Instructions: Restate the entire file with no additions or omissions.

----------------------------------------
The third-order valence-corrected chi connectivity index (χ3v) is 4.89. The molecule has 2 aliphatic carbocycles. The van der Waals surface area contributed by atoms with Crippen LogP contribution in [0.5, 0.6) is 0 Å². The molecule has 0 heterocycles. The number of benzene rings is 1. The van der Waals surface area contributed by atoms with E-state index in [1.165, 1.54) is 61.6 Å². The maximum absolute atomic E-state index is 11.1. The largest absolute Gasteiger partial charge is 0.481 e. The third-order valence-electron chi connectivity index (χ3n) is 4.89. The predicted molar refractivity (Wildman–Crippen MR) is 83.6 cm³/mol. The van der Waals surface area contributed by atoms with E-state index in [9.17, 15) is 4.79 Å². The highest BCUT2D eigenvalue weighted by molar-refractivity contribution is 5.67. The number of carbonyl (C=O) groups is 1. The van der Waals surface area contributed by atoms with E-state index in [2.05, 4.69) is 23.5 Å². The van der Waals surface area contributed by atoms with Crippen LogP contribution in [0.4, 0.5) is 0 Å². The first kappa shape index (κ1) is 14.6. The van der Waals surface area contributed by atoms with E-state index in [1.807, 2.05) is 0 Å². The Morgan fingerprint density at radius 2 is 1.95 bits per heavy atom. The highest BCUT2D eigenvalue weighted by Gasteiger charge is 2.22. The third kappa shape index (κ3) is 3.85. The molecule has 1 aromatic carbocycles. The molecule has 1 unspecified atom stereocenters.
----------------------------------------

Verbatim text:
The third-order valence-corrected chi connectivity index (χ3v) is 4.89. The molecule has 2 aliphatic carbocycles. The van der Waals surface area contributed by atoms with Crippen LogP contribution in [0.5, 0.6) is 0 Å². The molecule has 0 heterocycles. The number of benzene rings is 1. The van der Waals surface area contributed by atoms with E-state index in [1.165, 1.54) is 61.6 Å². The maximum absolute atomic E-state index is 11.1. The largest absolute Gasteiger partial charge is 0.481 e. The third-order valence-electron chi connectivity index (χ3n) is 4.89. The predicted molar refractivity (Wildman–Crippen MR) is 83.6 cm³/mol. The van der Waals surface area contributed by atoms with E-state index in [9.17, 15) is 4.79 Å². The highest BCUT2D eigenvalue weighted by molar-refractivity contribution is 5.67. The number of carbonyl (C=O) groups is 1. The van der Waals surface area contributed by atoms with E-state index in [2.05, 4.69) is 23.5 Å². The van der Waals surface area contributed by atoms with Crippen LogP contribution in [0.4, 0.5) is 0 Å². The first kappa shape index (κ1) is 14.6. The van der Waals surface area contributed by atoms with E-state index in [1.807, 2.05) is 0 Å². The Morgan fingerprint density at radius 2 is 1.95 bits per heavy atom. The highest BCUT2D eigenvalue weighted by Gasteiger charge is 2.22. The third kappa shape index (κ3) is 3.85. The molecule has 1 aromatic carbocycles. The molecule has 1 unspecified atom stereocenters.